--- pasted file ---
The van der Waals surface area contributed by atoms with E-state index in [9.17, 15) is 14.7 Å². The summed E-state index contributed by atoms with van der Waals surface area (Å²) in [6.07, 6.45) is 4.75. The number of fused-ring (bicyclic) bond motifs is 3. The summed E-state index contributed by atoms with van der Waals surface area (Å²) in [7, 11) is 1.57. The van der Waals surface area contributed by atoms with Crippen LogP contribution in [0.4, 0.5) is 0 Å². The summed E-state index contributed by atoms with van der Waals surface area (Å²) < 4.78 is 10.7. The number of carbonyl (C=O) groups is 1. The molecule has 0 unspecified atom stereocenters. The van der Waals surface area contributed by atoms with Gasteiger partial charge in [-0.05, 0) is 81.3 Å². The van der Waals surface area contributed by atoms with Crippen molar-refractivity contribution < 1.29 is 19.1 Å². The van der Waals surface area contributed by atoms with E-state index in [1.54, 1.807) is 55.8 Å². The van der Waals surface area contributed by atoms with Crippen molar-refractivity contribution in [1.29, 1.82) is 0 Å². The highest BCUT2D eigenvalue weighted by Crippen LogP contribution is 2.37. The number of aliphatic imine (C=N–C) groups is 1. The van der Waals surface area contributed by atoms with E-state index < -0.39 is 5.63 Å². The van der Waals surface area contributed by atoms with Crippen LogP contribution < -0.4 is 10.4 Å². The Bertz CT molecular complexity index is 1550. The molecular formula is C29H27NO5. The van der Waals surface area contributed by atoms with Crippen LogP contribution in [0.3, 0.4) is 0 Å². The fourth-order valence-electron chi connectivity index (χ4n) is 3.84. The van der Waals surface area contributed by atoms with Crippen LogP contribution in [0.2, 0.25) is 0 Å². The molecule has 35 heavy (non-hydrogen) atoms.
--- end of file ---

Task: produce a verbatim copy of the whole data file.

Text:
The van der Waals surface area contributed by atoms with E-state index in [9.17, 15) is 14.7 Å². The summed E-state index contributed by atoms with van der Waals surface area (Å²) in [6.07, 6.45) is 4.75. The number of fused-ring (bicyclic) bond motifs is 3. The summed E-state index contributed by atoms with van der Waals surface area (Å²) in [7, 11) is 1.57. The van der Waals surface area contributed by atoms with Crippen LogP contribution in [0.4, 0.5) is 0 Å². The summed E-state index contributed by atoms with van der Waals surface area (Å²) < 4.78 is 10.7. The number of carbonyl (C=O) groups is 1. The molecule has 0 unspecified atom stereocenters. The van der Waals surface area contributed by atoms with Gasteiger partial charge in [-0.05, 0) is 81.3 Å². The van der Waals surface area contributed by atoms with Crippen molar-refractivity contribution < 1.29 is 19.1 Å². The van der Waals surface area contributed by atoms with E-state index in [1.54, 1.807) is 55.8 Å². The van der Waals surface area contributed by atoms with Crippen molar-refractivity contribution in [1.29, 1.82) is 0 Å². The highest BCUT2D eigenvalue weighted by Crippen LogP contribution is 2.37. The number of aliphatic imine (C=N–C) groups is 1. The van der Waals surface area contributed by atoms with E-state index < -0.39 is 5.63 Å². The van der Waals surface area contributed by atoms with Crippen LogP contribution < -0.4 is 10.4 Å². The Bertz CT molecular complexity index is 1550. The molecular formula is C29H27NO5. The van der Waals surface area contributed by atoms with Crippen LogP contribution in [0.3, 0.4) is 0 Å². The fourth-order valence-electron chi connectivity index (χ4n) is 3.84. The van der Waals surface area contributed by atoms with Crippen LogP contribution in [0.2, 0.25) is 0 Å². The molecule has 35 heavy (non-hydrogen) atoms.